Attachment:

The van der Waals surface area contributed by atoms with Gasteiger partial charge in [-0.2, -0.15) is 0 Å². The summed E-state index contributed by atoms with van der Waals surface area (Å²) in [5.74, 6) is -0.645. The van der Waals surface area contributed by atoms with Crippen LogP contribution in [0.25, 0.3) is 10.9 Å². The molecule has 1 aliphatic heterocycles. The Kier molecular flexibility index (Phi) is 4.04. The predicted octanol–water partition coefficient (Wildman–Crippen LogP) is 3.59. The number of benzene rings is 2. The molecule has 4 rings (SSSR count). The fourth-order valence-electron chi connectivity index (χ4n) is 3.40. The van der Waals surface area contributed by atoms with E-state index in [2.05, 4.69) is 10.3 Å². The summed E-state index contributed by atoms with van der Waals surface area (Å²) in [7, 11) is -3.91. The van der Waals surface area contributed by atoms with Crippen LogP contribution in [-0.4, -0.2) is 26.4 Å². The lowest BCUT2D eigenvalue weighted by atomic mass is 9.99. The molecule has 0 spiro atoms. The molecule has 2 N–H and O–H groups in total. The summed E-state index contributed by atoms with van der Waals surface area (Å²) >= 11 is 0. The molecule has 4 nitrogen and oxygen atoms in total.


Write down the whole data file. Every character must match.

The van der Waals surface area contributed by atoms with Gasteiger partial charge in [-0.2, -0.15) is 0 Å². The summed E-state index contributed by atoms with van der Waals surface area (Å²) in [5.74, 6) is -0.645. The van der Waals surface area contributed by atoms with Crippen LogP contribution in [0.25, 0.3) is 10.9 Å². The molecule has 1 aliphatic heterocycles. The Kier molecular flexibility index (Phi) is 4.04. The predicted octanol–water partition coefficient (Wildman–Crippen LogP) is 3.59. The number of benzene rings is 2. The molecule has 4 rings (SSSR count). The fourth-order valence-electron chi connectivity index (χ4n) is 3.40. The van der Waals surface area contributed by atoms with E-state index in [2.05, 4.69) is 10.3 Å². The summed E-state index contributed by atoms with van der Waals surface area (Å²) in [7, 11) is -3.91. The van der Waals surface area contributed by atoms with Crippen LogP contribution in [-0.4, -0.2) is 26.4 Å². The lowest BCUT2D eigenvalue weighted by atomic mass is 9.99. The molecule has 0 spiro atoms. The molecule has 2 N–H and O–H groups in total. The summed E-state index contributed by atoms with van der Waals surface area (Å²) >= 11 is 0. The molecule has 4 nitrogen and oxygen atoms in total.